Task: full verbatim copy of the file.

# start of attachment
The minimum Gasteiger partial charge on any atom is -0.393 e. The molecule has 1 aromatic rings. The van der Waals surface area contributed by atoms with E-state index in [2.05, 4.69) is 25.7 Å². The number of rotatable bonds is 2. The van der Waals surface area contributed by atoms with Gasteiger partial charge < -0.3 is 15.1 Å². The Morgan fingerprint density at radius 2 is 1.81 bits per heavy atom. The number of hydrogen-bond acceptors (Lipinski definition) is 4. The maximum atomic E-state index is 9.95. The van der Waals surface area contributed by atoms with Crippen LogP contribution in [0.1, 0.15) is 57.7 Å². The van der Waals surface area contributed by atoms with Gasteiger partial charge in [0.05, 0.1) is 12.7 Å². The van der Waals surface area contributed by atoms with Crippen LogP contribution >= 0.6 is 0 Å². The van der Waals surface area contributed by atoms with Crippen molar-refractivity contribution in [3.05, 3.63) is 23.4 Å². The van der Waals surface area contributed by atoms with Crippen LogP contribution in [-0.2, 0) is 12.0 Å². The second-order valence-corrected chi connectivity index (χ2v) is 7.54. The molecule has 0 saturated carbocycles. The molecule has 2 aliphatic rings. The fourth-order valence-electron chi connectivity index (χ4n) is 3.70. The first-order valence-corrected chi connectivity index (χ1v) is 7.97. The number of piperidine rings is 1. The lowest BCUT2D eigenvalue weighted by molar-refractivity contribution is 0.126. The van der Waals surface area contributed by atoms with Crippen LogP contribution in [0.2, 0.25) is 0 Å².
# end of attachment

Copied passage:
The minimum Gasteiger partial charge on any atom is -0.393 e. The molecule has 1 aromatic rings. The van der Waals surface area contributed by atoms with E-state index in [2.05, 4.69) is 25.7 Å². The number of rotatable bonds is 2. The van der Waals surface area contributed by atoms with Gasteiger partial charge < -0.3 is 15.1 Å². The Morgan fingerprint density at radius 2 is 1.81 bits per heavy atom. The number of hydrogen-bond acceptors (Lipinski definition) is 4. The maximum atomic E-state index is 9.95. The van der Waals surface area contributed by atoms with Crippen LogP contribution in [0.1, 0.15) is 57.7 Å². The van der Waals surface area contributed by atoms with Gasteiger partial charge in [0.05, 0.1) is 12.7 Å². The van der Waals surface area contributed by atoms with Crippen LogP contribution >= 0.6 is 0 Å². The van der Waals surface area contributed by atoms with Crippen molar-refractivity contribution in [3.05, 3.63) is 23.4 Å². The van der Waals surface area contributed by atoms with Crippen LogP contribution in [-0.2, 0) is 12.0 Å². The second-order valence-corrected chi connectivity index (χ2v) is 7.54. The molecule has 0 saturated carbocycles. The molecule has 2 aliphatic rings. The fourth-order valence-electron chi connectivity index (χ4n) is 3.70. The first-order valence-corrected chi connectivity index (χ1v) is 7.97. The number of piperidine rings is 1. The lowest BCUT2D eigenvalue weighted by molar-refractivity contribution is 0.126. The van der Waals surface area contributed by atoms with Crippen LogP contribution in [0.2, 0.25) is 0 Å².